Undercovers is the new J.J. Abrams show that reads like a typical popcorn action flick from the mid-nineties. Or Alias. There's a lot of martial-arts style ass-kicking and sleek leather "uniforms" for the flash, but the spy drama literally has its Mr & Mrs Smith type leads making out in the midst of danger. And not in the ironic way. Steven Bloom (Boris Kodjoe) and his wife, Samantha (Gugu Mbatha-Raw), are retired CIA agents who fell in love and opened a small catering company in Los Angeles. When one of their fellow CIA friends goes missing, the couple are reinstated in the line of duty to come to the rescue. So far the production budget hardly seems justified by something ordered to series that ran it's course as a fine two hour film a few years ago.
The Cape is a one-hour drama currently slated for mid-season, starring David Lyons as Vince Faraday, an honest cop on a corrupt police force, who finds himself framed for a series of murders and presumed dead. He is forced into hiding, leaving behind his wife and son. Fueled by a desire to reunite with his family and to battle the criminal forces that have overtaken Palm City, Faraday becomes "The Cape" his son's favorite comic book superhero, and takes the law into his own hands. It is yet another series NBC has ordered that relies heavily on action, stunts, and FX. The fate of it will lie greatly in the fate of the two that come before it. If they fail, this one will probably never even make it to air. However, it is nice to see a form of a superhero that doesn't actually have super-human powers. It makes the show feel a bit more grounded than others might.
Chase is a fast-paced drama from Jerry Bruckheimer that drops viewers smack into the middle of a game of cat-and-mouse as a team of U.S. marshals hunts down America's most dangerous fugitives. Kelli Giddish stars as U.S. Marshal Annie Frost, a cowboy boot-wearing deputy whose sharp mind and unique Texas upbringing help her track down the violent criminals on the run. Cole Hauser, Amaury Nolasco, Rose Rollins, and Jesse Metcalfe round out the elite team, written and directed by veteran television genius David Nutter. Nutter, the "strong female hero" presence, and the majority of his cast are the reason this out of all the aforementioned ones should satisfy the action junkies, but in order to win the ratings war it will need to dump the clunky, corny dialogue ("Didn't your mother ever tell you girls shouldn't play with guns?") as well as its one clunky actor, Metcalfe.
Outlaw stars Jimmy Smits as a U.S. Supreme Court justice who abruptly quits the high-level position when he realizes just how flawed the system he believed in, and adhered so strictly to, really is. Now that he's quit the bench and returned to private practice, he's determined to represent "the little guy" and use his inside knowledge of the justice system to take on today's biggest legal cases-- and he's making plenty of powerful people unhappy along the way. Jesse Bradford, Carly Pope, Ellen Woglom, and David Ramsey also star. Last fall CBS' The Good Wife snuck under the radar, despite its big name talent, and quickly became one of the strongest written character-dramas that still manage to uphold procedural elements in recent years, let alone on current television. This has the same capacity.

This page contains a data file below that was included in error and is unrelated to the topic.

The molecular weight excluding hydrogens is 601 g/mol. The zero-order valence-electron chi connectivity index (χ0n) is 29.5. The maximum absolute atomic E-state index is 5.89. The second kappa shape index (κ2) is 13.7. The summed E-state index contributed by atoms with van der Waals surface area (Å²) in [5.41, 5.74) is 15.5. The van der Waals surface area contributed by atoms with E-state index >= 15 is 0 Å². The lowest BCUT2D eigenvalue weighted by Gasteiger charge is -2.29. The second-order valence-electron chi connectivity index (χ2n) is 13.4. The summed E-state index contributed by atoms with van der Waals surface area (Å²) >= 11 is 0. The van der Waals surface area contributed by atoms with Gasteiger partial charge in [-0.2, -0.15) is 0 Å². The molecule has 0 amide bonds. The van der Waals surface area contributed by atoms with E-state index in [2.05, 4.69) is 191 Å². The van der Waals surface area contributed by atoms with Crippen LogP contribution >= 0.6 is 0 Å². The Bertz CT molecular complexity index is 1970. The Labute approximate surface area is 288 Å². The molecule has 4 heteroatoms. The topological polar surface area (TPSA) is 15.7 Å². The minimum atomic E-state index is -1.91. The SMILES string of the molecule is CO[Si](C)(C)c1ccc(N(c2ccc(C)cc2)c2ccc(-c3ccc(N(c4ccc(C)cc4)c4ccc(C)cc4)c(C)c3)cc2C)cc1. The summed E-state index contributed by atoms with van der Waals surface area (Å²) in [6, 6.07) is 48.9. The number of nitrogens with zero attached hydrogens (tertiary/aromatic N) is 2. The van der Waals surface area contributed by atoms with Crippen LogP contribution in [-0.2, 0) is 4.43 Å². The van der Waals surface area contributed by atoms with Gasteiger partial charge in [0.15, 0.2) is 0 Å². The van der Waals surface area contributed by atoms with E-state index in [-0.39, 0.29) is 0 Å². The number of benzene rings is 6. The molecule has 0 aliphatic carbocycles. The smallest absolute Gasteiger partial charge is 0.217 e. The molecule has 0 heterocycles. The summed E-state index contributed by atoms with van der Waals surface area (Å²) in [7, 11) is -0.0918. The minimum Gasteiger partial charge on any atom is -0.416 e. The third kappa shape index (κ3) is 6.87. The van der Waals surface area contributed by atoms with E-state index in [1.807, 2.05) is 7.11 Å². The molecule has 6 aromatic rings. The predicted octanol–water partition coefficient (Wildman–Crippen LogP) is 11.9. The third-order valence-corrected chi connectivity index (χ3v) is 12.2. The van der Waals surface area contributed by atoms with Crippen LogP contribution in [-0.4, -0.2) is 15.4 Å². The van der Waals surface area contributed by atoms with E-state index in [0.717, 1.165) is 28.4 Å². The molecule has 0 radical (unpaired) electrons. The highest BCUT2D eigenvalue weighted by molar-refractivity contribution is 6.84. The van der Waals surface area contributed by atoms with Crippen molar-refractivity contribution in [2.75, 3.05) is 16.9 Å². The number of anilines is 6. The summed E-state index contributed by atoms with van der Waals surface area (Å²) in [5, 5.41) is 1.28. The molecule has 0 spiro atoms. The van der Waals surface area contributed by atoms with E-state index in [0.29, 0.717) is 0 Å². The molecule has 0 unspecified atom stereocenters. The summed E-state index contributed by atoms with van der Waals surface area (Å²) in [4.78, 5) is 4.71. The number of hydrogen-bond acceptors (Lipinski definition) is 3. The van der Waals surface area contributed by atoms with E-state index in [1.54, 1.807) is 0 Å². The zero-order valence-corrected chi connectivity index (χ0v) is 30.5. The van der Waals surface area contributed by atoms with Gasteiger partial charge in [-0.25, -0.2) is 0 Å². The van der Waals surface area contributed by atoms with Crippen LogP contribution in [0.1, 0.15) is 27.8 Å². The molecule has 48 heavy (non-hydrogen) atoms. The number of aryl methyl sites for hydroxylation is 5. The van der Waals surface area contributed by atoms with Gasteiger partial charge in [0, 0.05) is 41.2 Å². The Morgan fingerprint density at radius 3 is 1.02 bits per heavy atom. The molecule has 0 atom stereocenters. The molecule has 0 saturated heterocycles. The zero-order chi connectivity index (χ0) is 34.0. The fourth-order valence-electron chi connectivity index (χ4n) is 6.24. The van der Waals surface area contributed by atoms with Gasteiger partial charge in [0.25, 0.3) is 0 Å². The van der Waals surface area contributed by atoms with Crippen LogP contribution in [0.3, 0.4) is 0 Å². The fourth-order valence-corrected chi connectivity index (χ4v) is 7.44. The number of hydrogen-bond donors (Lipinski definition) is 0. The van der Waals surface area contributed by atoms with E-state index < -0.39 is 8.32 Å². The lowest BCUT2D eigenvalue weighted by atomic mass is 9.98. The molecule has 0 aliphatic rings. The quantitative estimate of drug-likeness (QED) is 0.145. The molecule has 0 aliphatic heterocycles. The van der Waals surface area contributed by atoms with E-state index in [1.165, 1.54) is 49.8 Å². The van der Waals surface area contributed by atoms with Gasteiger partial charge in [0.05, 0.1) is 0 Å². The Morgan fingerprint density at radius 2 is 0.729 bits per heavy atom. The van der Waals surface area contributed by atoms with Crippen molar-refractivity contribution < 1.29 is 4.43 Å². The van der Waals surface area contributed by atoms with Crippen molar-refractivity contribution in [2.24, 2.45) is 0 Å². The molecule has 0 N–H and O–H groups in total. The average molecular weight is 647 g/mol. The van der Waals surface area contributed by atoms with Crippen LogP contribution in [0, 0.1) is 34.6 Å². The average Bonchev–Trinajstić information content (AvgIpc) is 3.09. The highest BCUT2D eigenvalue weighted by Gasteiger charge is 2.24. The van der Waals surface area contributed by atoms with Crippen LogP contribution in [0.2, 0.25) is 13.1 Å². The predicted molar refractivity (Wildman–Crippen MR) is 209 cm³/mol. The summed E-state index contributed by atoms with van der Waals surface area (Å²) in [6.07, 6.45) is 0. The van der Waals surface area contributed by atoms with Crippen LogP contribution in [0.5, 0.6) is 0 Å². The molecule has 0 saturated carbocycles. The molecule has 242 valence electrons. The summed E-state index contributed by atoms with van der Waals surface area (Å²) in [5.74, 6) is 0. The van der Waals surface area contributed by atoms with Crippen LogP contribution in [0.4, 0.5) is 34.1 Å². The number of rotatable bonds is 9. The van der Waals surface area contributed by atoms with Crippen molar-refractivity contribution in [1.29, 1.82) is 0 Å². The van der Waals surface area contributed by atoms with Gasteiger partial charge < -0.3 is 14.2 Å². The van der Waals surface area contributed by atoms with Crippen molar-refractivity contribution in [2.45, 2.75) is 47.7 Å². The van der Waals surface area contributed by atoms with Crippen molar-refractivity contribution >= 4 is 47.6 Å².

Harry's Law (mid-season) is the newest legal drama from David E. Kelley. Starring Kathy Bates, hot off her turn on comedic hit The Office, Ben Chaplin, Aml Ameen, and Brittany Snow, the show uses Boston Legal's Denny Crane as it's model to use quirkiness to remain relevant. Bates' character of Harriet is a curmudgeonly ex-patent lawyer who, having just been fired from her cushy job, is completely disillusioned with her success and looking for a fresh start. Her world unexpectedly collides with Malcolm (Ameen)'s, a young man trying to figure out life. When he finds out Harriet is a lawyer, he begs her to represent him in an upcoming criminal case. All of the characters come together over wanting a fresh start, but with so many of them, and all from different walks of like and at different points in their lives, there is an overwhelming task at hand to try to bring them altogether in a believable way. The disjointed caliber of stars attached also distracts somewhat. Community attempted a similar thing with its merry band of misfits in Greendale Community College, but they had the classroom as a common ground. Hopefully Kelley can find something similar, too, because would be a true gem to see Bates on television a bit more long-term.
The new Law & Order (Los Angeles) is a procedural crime drama that will follow the theme and storylines similar to the usual-brand series but on the streets of tinseltown. The series is just another in a long line of hit or miss unimaginative spin-offs. After so many years-- and after canceling the original-- there was no need for this show, but it will undoubtedly find a comfortable home on the screen of countless sets in "middle America" that manage to keep CSI, NCIS and other procedurals at the top of the ratings week after week.
Will NBC's comedies fare any better initial reviews? Stay tuned because those are coming next!!